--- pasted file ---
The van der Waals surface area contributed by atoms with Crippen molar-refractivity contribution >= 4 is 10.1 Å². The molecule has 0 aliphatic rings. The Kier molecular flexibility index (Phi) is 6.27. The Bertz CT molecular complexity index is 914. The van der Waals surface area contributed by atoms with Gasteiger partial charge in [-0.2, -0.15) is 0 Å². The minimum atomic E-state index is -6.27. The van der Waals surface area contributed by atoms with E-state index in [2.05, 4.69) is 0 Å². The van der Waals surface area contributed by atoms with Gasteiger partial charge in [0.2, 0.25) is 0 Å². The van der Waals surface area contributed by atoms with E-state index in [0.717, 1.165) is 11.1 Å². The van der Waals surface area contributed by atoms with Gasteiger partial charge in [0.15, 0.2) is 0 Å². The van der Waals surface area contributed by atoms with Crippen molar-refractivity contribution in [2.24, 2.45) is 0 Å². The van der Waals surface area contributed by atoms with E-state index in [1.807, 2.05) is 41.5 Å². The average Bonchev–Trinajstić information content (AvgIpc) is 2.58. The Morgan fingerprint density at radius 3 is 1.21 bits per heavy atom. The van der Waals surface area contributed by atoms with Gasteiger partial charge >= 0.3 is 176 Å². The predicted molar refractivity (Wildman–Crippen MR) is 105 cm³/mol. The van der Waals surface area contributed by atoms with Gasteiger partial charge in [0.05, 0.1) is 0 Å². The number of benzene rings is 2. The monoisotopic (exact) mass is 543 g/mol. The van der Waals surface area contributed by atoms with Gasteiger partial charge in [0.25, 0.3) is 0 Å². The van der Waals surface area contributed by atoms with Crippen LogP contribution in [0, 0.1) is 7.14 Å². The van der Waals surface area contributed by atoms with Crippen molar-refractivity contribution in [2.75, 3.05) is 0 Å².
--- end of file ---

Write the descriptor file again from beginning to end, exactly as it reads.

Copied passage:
The van der Waals surface area contributed by atoms with Crippen molar-refractivity contribution >= 4 is 10.1 Å². The molecule has 0 aliphatic rings. The Kier molecular flexibility index (Phi) is 6.27. The Bertz CT molecular complexity index is 914. The van der Waals surface area contributed by atoms with Gasteiger partial charge in [-0.2, -0.15) is 0 Å². The minimum atomic E-state index is -6.27. The van der Waals surface area contributed by atoms with E-state index in [2.05, 4.69) is 0 Å². The van der Waals surface area contributed by atoms with Gasteiger partial charge in [0.2, 0.25) is 0 Å². The van der Waals surface area contributed by atoms with E-state index in [0.717, 1.165) is 11.1 Å². The van der Waals surface area contributed by atoms with Gasteiger partial charge in [0.15, 0.2) is 0 Å². The van der Waals surface area contributed by atoms with Crippen molar-refractivity contribution in [2.24, 2.45) is 0 Å². The van der Waals surface area contributed by atoms with E-state index in [1.807, 2.05) is 41.5 Å². The average Bonchev–Trinajstić information content (AvgIpc) is 2.58. The Morgan fingerprint density at radius 3 is 1.21 bits per heavy atom. The van der Waals surface area contributed by atoms with Gasteiger partial charge >= 0.3 is 176 Å². The predicted molar refractivity (Wildman–Crippen MR) is 105 cm³/mol. The van der Waals surface area contributed by atoms with Gasteiger partial charge in [0.05, 0.1) is 0 Å². The number of benzene rings is 2. The monoisotopic (exact) mass is 543 g/mol. The van der Waals surface area contributed by atoms with Gasteiger partial charge in [0.25, 0.3) is 0 Å². The van der Waals surface area contributed by atoms with Crippen LogP contribution in [0, 0.1) is 7.14 Å². The van der Waals surface area contributed by atoms with Crippen molar-refractivity contribution in [2.75, 3.05) is 0 Å².